A. Well, there is always a personal dimension to that kind of thing. I am a very close friend of the French ambassador (Emmanuel Lenain) and on top of it I am married to a French woman. So, I am closely linked to France. Also, my father was a diplomat and I always studied in French schools. I love French culture. When the French ambassador asked me if I could do something for Bonjour India I told him that I could talk about architecture and the French who got the Pritzker and he loved the idea. And that’s how it happened.
Q. During the lecture you touched upon the need to assist India in building the best possible cities in order to meet impending challenges such as climate change. How can Brazil play a role in it? Also, what would be your recommendations to the administrators in India to fast track it? 
A. I think India is too sophisticated and too advanced to be helped and to be advised. But what we can is share experiences and I think this is something which we can do very much because there is a very strong difference between India and Brazil regarding cities. Brazil is now already 87 percent urban. So we already have an economy that is overwhelmingly urban. In the case of India this number is much lower. In Brazil we have made many mistakes and we have also been able to do some many positive things. And I think we can share these experiences with India because as two developing countries, we have to have realistic development. We cannot depend on the kind of development that only works in a country of 3 million people that are extremely rich. The thing is that we know our deficiencies and we know how quickly we have to do the things. I think in this context we can share lots of experiences. However, the truth is that there is very little exchange of ideas Brazilian and Indian architects, urbanists, and administrators of cities. Therefore, it’s important to do the linking at the city level which can work really well. So, we are trying to develop an idea of how to create a very objective and practical city level relationship between India and Brazil.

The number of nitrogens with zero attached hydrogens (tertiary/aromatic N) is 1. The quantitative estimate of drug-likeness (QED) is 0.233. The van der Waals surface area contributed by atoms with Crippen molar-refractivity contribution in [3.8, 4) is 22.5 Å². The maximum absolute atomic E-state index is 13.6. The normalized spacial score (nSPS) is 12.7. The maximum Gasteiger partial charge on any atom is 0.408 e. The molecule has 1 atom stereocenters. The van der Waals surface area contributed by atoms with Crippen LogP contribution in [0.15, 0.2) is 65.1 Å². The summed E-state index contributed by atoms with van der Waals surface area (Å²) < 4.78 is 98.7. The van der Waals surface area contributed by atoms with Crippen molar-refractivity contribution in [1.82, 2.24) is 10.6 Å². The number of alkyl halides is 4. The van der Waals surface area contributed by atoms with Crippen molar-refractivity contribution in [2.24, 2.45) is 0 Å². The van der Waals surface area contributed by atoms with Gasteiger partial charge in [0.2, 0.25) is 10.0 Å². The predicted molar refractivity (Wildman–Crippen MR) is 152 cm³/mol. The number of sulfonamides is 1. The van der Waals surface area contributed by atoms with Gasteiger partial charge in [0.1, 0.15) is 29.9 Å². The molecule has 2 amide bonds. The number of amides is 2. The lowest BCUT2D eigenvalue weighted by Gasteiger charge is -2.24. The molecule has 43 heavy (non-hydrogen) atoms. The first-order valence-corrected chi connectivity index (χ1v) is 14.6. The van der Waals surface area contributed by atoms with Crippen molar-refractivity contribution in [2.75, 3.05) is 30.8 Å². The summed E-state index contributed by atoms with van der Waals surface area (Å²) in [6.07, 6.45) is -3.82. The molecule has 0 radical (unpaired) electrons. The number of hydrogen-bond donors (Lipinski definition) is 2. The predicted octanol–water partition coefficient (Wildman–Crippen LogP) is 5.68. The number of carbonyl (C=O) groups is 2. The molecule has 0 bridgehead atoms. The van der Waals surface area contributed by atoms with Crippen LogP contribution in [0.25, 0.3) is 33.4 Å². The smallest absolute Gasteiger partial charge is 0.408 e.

Q. You also mentioned in your lecture that these days a lot of young architects are also getting conferred with the prestigious Pritzker Architecture Prize.  As a jury member, what would be your advice to the budding Indian architects striving to make a mark in the global arena?
A. The selection process of the Pritzker Prize is very reserved. Nobody talks about how we choose and how we analyze, etc. But I can give you some open information that many people don’t know. The first thing to know is that anyone can send a suggestion to the Pritzker Jury of someone they believe deserves the prize. Sometimes it’s a student who thinks that his/her professor is brilliant and he/she prepares a dossier and sends it the Pritzker office. So anyone can do that. In fact, one of the Pritzker winners had sent his own dossier. Say, if you think there is someone in Pune whose work is amazing you can simply put together all the information, the photos, plans, etc. and send them to the Pritzker office. And the other important information is that many people think that the Pritzker is for a project but in fact the Pritzer is for the entire work of an architect. That’s why it tends to be given to an older person. So, in the beginning it was mostly the older people. But now we have been giving it to some younger people as well because many people already have a very significant work that deserves to be analyzed.
Q. Are there any scholarships on offer specifically for students who want to study in Brazil?
A. I believe that there is one very strong impediment for Indians to go and study architecture or urbanism or any other subject in Brazil. In Brazil all universities teach in Portuguese. There are a very few exceptions such as some business schools which have some programmes in English. So it would be difficult for Indian students to come and study in Brazil. Also, because of the language, it’s equally difficult for the Brazlilian students to study abroad. So, I think this is the main obstacle. But, I think it would be wonderful to have an exchange of teachers but for individual students it would be really challenging.